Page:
| research/study

How Good is ACL Surgery? Not that Effective for Preventing Re-injuries

New Research Offers Refined Evaluation of Commonly Used Techniques

Results of new research presented last week at the annual meeting of the American Orthopaedic Society for Sports Medicine in Toronto confirm the efficacy of 3 commonly used surgical techniques used to treat tears of the anterior cruciate ligament (ACL). Author and presenter Nicholas Mohtadi, MD, MSc, FRCSC, with the University of Calgary Sports Medicine Centre, said, “Our research showed patients overwhelmingly see improvements with the patellar tendon, hamstring tendon, and double-bundle surgical techniques, though re-injuries are more common in the hamstring tendon and double-bundle approach. Re-injuries rates approach 30% in younger active patients. Our main focus should be to prevent these injuries.”

In the study, characterized by the authors as the only double-blinded, randomized clinical trial of its kind, 315 patients were assigned to 1 of the defined surgical approaches, with postsurgical follow up at 3 and 6 months, and again at 1-, 2-, and 5-year intervals thereafter. The research examiner was also blinded to the treatment approach used. Outcomes were measured via 32-item questionnaire to assess Anterior Cruciate Ligament Quality of Life (ACL-QOL). Dr. Mohtadi commented: “We hope this data can continue to help physicians manage patient care and treatment of ACL injuries.”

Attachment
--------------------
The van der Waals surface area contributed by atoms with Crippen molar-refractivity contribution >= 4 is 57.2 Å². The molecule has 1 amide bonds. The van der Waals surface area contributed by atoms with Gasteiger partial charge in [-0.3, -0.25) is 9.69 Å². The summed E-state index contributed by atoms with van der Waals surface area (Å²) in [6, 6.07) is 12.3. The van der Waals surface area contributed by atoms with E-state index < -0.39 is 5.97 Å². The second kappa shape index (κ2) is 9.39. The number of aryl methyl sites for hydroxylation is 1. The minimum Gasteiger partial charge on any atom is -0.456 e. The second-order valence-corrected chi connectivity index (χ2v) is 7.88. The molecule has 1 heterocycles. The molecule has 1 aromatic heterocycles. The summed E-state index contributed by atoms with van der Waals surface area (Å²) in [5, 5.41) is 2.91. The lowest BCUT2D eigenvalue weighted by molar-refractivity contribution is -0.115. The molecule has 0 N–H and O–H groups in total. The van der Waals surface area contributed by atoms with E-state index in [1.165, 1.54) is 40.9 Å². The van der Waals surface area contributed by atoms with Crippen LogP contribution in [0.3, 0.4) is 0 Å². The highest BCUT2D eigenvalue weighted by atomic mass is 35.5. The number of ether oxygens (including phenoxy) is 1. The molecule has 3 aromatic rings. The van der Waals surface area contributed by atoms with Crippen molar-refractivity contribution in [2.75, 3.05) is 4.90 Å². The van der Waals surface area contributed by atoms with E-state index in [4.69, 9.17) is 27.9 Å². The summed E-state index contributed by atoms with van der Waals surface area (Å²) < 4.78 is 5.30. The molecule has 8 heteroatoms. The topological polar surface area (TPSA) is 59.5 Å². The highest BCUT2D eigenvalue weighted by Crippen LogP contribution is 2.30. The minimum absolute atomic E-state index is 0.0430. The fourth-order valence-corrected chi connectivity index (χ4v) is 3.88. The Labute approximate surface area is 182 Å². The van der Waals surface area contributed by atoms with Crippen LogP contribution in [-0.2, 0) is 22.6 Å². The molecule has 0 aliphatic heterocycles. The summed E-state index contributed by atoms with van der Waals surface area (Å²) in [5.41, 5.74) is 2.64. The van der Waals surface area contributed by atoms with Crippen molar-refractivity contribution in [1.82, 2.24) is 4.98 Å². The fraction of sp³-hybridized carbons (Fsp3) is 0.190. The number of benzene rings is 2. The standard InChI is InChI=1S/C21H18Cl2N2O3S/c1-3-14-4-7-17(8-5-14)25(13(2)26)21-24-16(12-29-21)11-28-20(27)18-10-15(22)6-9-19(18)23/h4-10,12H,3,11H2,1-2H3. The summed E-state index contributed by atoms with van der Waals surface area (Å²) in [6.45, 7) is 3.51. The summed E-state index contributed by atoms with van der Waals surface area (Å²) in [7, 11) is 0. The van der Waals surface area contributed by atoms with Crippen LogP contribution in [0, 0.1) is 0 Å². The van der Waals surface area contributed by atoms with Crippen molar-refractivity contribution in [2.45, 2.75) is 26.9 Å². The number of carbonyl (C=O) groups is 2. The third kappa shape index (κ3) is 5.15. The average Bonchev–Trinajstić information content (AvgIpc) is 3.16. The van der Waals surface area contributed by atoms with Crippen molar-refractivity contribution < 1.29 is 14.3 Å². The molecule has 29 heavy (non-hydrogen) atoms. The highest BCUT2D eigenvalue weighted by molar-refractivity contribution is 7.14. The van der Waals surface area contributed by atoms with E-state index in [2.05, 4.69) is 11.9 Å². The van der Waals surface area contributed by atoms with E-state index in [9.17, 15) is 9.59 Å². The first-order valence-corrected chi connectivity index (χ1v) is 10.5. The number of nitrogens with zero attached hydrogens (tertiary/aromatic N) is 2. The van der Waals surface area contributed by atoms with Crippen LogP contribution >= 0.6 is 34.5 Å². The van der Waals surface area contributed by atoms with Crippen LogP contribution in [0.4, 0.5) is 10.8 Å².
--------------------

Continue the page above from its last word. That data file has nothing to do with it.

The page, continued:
Read a news story about the findings.

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